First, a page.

5. Mike Dimin

    Mike Dimin

    Dec 11, 1999
    Clinician: EA, Zon, Boomerang, TI. Author "The Art of Solo Bass"
    John,
    I've been contemplating tuning one of my basses to A,D,G,C. There is also the possibility of a Piccolo bass


    Mike
     
  6. Chip

    Chip

    May 2, 2000
    I'd just like to say (semi-irelevant) is that if you are going to use 5+ strings they are only good if you actually use them well, for example i saw this video clip of this guy who sorta looked like bob marley, this guy who was making funny noises with his mouth+mic and this awesome bassist, he did the most awesome bass solo and he had like 6 or so strings(and he did a solo with the guy making noises with his mouth). However some of these new rock bands have 5+ strings just for the sake of having more strings, when they could just as easily tune down or play a higher note.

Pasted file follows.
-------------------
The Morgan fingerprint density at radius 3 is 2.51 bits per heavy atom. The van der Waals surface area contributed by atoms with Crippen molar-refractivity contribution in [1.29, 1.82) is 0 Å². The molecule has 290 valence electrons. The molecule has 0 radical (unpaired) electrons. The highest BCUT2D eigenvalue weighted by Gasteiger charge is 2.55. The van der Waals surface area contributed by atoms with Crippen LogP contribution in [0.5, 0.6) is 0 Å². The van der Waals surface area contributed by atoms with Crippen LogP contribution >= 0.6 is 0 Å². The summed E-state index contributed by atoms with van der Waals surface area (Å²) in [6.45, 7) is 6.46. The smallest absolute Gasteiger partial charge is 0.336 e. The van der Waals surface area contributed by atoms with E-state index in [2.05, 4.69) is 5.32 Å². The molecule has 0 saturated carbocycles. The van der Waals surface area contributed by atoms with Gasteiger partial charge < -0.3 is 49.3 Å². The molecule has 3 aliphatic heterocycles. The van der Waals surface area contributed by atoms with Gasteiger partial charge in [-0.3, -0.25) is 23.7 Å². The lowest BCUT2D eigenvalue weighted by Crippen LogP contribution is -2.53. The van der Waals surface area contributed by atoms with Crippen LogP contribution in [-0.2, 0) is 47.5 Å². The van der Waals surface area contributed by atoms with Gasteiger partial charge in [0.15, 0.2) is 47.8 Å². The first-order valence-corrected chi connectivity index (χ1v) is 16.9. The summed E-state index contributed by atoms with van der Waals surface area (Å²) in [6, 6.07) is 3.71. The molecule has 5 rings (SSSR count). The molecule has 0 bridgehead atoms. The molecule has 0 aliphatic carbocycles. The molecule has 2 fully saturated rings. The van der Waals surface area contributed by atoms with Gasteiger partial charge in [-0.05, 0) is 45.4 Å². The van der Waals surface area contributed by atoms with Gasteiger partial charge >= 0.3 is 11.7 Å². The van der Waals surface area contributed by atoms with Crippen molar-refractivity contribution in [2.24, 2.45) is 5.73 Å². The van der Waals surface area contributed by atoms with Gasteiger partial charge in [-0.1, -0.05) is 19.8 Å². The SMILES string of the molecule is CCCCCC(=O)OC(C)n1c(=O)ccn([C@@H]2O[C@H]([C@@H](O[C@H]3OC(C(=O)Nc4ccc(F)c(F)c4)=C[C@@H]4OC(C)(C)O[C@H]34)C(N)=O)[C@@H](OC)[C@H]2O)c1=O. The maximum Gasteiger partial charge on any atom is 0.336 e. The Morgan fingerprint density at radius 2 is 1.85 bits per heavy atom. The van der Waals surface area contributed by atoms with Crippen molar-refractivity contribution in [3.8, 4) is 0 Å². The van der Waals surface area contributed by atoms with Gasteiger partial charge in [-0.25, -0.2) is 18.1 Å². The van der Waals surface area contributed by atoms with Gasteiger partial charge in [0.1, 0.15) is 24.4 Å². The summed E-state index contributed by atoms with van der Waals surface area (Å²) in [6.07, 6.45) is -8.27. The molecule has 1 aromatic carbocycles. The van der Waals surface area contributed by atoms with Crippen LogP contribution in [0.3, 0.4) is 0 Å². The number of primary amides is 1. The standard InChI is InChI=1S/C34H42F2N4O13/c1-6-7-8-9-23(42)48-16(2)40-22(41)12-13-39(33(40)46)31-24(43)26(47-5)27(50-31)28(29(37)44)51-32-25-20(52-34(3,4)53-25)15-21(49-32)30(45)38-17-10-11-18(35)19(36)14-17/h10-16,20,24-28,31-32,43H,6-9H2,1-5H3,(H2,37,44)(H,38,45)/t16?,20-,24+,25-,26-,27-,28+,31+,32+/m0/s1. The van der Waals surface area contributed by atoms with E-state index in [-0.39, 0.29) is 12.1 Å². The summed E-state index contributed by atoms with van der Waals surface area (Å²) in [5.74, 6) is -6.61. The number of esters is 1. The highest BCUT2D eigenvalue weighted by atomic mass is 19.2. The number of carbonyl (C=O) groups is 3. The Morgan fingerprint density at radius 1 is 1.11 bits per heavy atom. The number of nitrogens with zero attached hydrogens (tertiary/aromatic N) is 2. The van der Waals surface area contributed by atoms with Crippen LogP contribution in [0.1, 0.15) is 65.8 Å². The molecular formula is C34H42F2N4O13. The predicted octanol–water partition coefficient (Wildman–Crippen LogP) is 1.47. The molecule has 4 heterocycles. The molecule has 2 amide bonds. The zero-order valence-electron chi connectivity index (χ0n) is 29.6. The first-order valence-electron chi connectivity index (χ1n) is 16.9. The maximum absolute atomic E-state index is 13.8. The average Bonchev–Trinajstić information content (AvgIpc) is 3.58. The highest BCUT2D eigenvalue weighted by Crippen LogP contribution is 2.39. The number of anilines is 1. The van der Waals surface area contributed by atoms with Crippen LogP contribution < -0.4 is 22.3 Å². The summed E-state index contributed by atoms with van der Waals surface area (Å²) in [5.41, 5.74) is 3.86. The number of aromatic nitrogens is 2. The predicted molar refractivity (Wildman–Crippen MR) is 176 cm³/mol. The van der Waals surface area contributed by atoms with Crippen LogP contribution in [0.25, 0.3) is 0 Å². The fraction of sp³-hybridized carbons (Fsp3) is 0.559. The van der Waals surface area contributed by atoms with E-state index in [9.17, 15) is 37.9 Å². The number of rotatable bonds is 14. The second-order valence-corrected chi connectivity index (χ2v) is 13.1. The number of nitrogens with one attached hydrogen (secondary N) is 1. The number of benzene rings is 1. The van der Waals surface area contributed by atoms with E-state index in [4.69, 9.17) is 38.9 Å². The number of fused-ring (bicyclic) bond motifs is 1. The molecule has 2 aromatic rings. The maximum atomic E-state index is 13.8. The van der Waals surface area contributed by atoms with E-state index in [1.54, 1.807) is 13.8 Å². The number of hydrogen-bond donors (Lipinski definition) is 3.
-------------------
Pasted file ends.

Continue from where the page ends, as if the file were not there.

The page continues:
thats just my 2cents :p
     
  7. Mike Dimin

    Mike Dimin

    Dec 11, 1999
    Clinician: EA, Zon, Boomerang, TI. Author "The Art of Solo Bass"
    That goes for any amount of strings!

    Mike
     
  8. LifeSpitter

    LifeSpitter Guest

    Apr 6, 2002
    Bass Heaven
    Vic Wooten does this and calls it a Tenor Bass i think....very lovely melodically.

    well this is true,...but sometimes you want a certain chord in a song to be "highlighted" or have a little bit more push to it. This is the benefit of having that low end,...plus the versatility of being able to play 2 whole octaves while only slightly changing hand position.

    Just my thoughts.
     
  9. Mike Dimin

    Mike Dimin

    Dec 11, 1999
    Clinician: EA, Zon, Boomerang, TI. Author "The Art of Solo Bass"
    LifeSpitter, I see you are fairly new to the forum - so first please let me welcome you aboard.

    Here is a rhetorical question. If you were in an accident tomorrow and lost the use of your hands, would you still be a musician?